Monday, June 27, 2022
June 27, 2022

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Harrop: Consumer societies are clearly worth defending


In his bizarre rant on why he had to invade and savage a peaceful neighbor, Russian President Vladimir Putin accused the West of trying to force “false values” on Russians. Such attitudes, he said, would “erode … our people from within” and “are directly leading to degradation and degeneration.”

Putin was referring to the West’s acceptance of homosexuality, but his gripe against decadence clearly extended to the larger definition, an indulgence in luxury. He apparently thought that the comforts enjoyed by the Westernized Ukrainians had softened them to the point where they’d step aside when his tanks rolled in. Also that the flabby West would step aside rather than confront higher gasoline prices.

Boy, was he wrong.

Consumer societies are not weak because their people like road bikes, garage door openers and air fryers. The choice of goods that come in boxes rewires the society to be more flexible and eventually stronger in ways that can’t be touched. For example, Ukrainian tech entrepreneurs, with choice of news sources, understood the need to set up offices where Russians couldn’t get at them. They are now operating out of Poland, Silicon Valley and Israel.

Savvy young Russians could also get information that the peasantry could not. They are running for the exits even as they remain a protected class in a country fearing a brain drain. Russia has waived taxes on tech firms and promised IT professionals that they would not be sent to Ukraine. Nevertheless, Russia’s tech professionals are abandoning their posh apartments and high-style furniture — fleeing with laptop and suitcase in hand.

One can argue that they are simply protecting themselves from a sinking economy. But it’s not just about having Mastercard and Visa reject their Russian bank cards. Wired youth have integrated into the wider world, and their country’s primitive assault on a peaceful neighbor has made Russian identity an emotional burden.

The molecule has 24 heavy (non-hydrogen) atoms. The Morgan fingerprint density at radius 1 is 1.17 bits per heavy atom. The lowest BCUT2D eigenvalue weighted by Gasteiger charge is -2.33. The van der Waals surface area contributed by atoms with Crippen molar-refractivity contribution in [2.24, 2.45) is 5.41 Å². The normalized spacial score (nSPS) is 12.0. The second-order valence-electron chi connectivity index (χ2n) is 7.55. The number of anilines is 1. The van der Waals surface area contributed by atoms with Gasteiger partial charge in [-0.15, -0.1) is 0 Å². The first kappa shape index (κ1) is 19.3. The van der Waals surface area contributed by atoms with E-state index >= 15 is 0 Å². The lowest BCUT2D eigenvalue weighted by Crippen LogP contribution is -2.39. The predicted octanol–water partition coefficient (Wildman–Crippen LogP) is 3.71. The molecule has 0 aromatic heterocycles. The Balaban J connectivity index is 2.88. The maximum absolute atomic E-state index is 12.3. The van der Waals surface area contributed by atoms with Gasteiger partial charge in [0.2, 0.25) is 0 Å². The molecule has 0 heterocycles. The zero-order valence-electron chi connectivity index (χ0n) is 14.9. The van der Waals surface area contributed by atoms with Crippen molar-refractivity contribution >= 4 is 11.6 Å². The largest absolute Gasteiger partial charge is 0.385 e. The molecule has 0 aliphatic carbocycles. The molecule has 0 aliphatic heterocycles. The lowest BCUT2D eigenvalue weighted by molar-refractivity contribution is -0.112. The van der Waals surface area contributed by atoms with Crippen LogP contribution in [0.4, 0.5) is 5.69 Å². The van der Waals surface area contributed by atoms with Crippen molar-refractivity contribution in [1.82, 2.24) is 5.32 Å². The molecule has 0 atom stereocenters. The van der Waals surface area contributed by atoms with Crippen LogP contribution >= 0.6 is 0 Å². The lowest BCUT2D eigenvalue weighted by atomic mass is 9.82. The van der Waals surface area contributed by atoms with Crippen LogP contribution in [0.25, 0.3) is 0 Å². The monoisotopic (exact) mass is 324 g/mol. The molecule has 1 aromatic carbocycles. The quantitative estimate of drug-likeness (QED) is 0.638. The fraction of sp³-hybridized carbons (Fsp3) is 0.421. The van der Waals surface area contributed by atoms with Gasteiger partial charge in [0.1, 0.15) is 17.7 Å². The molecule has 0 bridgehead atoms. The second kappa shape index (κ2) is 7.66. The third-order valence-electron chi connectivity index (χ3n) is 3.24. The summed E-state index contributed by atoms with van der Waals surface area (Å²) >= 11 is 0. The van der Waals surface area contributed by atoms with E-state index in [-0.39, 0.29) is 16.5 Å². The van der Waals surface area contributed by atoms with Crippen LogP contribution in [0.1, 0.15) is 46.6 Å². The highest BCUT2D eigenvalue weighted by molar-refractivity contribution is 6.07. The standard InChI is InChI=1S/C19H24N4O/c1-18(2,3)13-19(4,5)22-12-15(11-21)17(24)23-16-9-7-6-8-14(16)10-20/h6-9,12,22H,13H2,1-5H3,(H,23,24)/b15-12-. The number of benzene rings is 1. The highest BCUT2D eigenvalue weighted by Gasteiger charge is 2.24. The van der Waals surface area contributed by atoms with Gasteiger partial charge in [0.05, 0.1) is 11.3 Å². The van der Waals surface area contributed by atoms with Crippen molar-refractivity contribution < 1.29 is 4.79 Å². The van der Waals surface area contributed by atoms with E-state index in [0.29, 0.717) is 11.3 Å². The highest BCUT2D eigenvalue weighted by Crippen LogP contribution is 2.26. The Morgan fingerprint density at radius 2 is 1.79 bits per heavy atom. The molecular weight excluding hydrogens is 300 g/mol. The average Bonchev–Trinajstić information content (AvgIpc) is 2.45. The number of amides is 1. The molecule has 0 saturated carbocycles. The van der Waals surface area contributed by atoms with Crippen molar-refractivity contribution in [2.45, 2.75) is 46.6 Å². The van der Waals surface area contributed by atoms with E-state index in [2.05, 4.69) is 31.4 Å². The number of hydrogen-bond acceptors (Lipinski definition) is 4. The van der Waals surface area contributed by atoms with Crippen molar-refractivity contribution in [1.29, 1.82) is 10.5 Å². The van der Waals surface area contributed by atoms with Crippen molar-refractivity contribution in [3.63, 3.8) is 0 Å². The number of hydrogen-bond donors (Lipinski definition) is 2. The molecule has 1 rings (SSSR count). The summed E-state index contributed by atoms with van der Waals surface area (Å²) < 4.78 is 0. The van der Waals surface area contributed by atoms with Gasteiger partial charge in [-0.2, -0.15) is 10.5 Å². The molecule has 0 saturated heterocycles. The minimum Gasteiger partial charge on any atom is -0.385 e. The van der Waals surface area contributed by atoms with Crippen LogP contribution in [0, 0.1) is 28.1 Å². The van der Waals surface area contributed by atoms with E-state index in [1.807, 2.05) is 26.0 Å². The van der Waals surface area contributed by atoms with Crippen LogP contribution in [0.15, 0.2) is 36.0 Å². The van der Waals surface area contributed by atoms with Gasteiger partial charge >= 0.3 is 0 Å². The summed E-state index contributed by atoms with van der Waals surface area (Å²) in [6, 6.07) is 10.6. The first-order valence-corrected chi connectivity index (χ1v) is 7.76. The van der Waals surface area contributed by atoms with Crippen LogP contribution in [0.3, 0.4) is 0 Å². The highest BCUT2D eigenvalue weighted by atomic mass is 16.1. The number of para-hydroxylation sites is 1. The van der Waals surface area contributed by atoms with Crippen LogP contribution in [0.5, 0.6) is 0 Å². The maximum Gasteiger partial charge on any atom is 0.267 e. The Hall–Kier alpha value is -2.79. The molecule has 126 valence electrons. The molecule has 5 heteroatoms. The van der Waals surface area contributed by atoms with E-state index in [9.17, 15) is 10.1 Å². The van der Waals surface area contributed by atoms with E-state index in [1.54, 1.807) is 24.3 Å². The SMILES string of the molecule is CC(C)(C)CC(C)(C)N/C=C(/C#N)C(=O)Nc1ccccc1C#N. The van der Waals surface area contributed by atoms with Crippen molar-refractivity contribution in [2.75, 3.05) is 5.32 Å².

The professional burden will not be as heavy. Tech companies in other countries are happily snapping up educated refugees. These young people have long had choices beyond which French cheese to buy.

The United States has been accused, not unjustly, of being a materialistic culture. But some overstate the damage our love of gadgetry does to our souls. That self-flagellation has gone so far as to turn our love of stuff into a selling point.

You know those Expedia ads. “We really love stuff,” Scottish actor Ewan McGregor says. “Thinner TVs, sportier SUVs, smarter smartphones” and so on. “Do you think any of us will look back on our lives and regret the things we didn’t buy,” he says, opening a door onto a stunning uncrowded beach, “or the places we didn’t go?”

Well, the character presumably bought a plane ticket, hotel room and car rental — and his trip’s use of fossil fuels did not help the environment. Travel is also consumption, or as the ad really suggests, a form of inconspicuous consumption.

We who are busy clearing the excess from our messy closets should bear in mind that decluttering is also a choice. Russians taken in by Putin’s call for heroic sacrifice might turn their gaze to the yachts, private jets and French villas his oligarchs are now trying to shield from seizure.

Ukrainians do talk of the comfy life they left behind. But it’s also clear that the resisters throwing their bodies against the Russian tanks think of themselves as defending a way of life in which they had say on what they could do and think as well as buy.

Once again, an autocrat looking for plunder accuses another country of “decadence,” too drugged by affluence to fight back. He attacks; then he loses. Vladimir Putin, step right up.

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